December 1 1993 by Judith Rehak
Rumors of Eli Broad’s retirement have proved premature. But he’s getting into the retirement business in a big way. The chairman, president, and CEO of insurance company SunAmerica has zeroed in on the annuities market, capitalizing on the desire of baby boomers to prepare for life after full-time employment.
Demographics portend continued growth and profitability for the Los Angeles-based company: Boomers in the 45-65 age group, already 45 million strong, will reach 61 million by the year 2001. What’s more, the overall annuity market is growing at 15 percent annually, and SunAmerica’s annuity sales are running a healthy $100 million a month. Riding the strong demand for retirement products and Broad’s knack for turning around underperforming acquisitions, SunAmerica posted net income of $91.5 million in the nine months ended June 30, up a crackling 78.7 percent from the year before.
“I think you’re going to have a massive shifting of wealth from one generation to another,” says Broad, citing
Broad, 60, has positioned SunAmerica to capture a portion of that windfall, partly by building the company through acquisitions. Assets owned or under management jumped from $7 billion in 1990 to $17 billion currently. Broad has a passion for picking up the assets of failing companies at fire sale prices and bringing in experienced portfolio managers to lift their performance. In the process, he’s gained a reputation as one of the toughest bargainers in the business.
Among his prizes are $550 million worth of variable annuities from financially troubled Capitol Life Insurance, acquired for just $16 million; $685 million of mutual funds for $19 million from bankrupt asset managers Equitec Financial Group; and another $4 billion in assets under management for only $95 million from Integrated Resources, the failed financial services company. Broad also has used bargain hunting to create a fund family separate from his annuity business. “We’re more a mutual fund company than an insurance company,” he says.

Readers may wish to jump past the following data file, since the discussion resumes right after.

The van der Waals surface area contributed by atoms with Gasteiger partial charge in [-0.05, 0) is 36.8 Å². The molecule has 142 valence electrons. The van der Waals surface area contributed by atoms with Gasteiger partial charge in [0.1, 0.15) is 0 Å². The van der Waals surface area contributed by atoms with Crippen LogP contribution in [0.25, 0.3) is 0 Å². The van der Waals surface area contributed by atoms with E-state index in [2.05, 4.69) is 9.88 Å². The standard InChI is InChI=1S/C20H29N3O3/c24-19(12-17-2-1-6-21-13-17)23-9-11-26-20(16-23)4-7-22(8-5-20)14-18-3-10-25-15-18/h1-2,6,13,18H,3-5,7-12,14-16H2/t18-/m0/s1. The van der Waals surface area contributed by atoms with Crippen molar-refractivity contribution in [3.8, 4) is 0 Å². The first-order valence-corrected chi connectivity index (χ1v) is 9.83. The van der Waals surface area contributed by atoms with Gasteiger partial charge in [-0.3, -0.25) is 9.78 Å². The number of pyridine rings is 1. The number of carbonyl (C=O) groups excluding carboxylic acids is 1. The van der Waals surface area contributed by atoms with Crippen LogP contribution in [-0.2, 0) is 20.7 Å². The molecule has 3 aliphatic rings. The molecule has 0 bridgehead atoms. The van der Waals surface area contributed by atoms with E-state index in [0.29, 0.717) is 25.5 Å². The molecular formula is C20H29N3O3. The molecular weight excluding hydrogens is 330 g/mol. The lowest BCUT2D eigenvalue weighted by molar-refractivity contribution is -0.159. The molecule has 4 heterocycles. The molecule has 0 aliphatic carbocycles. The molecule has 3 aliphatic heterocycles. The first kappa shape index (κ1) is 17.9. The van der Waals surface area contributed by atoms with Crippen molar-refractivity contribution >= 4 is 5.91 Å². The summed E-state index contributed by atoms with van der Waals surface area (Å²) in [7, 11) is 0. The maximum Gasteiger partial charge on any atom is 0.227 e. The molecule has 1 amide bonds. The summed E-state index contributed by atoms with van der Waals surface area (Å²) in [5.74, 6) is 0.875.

All told, the CEO has raised more than $800 million in spending money, prompting speculation that his shopping spree isn’t yet complete. “Now our challenge is to keep it from burning a hole in our pocket,” he quips.
That’s not the only difficulty he faces. Much of the current mutual fund boom, and growing annuity business, is being fueled by millions of individuals fleeing inadequate returns on CDs and money market funds. And there is mounting concern among professionals about how these investors, many of them first-timers, will react when markets turn sour. Any uptick in rates, now at 20-year lows, could depress prices and plug the investment spigot. At least for now, however, conditions appear to be favorable, with inflation expected to remain modest through 1994.
Broad is especially keen on variable annuities, a tax-deferred retirement product that allows investors to shift their money among several subaccounts, essentially stock and bond funds. These investments are looking even better, he says, in the wake of the Clinton Administration’s hike in the top stated tax rates to 36 percent and even 39.6 percent for those with taxable incomes above $250,000. Broad is touting his recent entry, Polaris, a variable annuity that offers savers a choice of 13 funds run by respected money managers such as
Broad grouses that an overaggressive business press seldom misses a chance to attack the high fees of annuities, giving the product a hum rap. According to Morningstar’s Variable Annuity/Life Performance Report, the average variable product carries a 2.01 percent annual charge, plus an additional $25 record and maintenance fee.
Broad’s ability to anticipate a demographic trend has paid off before. Just as the post-war housing boom was taking off, he co-founded home builder Kaufman & Broad in 1957 at age 23 and built it into a billion dollar company. Now, with SunAmerica, which he spun off from Kaufman & Broad’s insurance unit in 1989, he intends to repeat the success.
Even though Broad is busy building SunAmerica, he says, “I do not expect to be CEO five years from now when I turn 65.” But he vows the milestone won’t mean retirement. “Something always comes along quickly,” he says. “I like to have a vision, apply my entrepreneurial skills and whatever capital I can muster, and make something out of it.”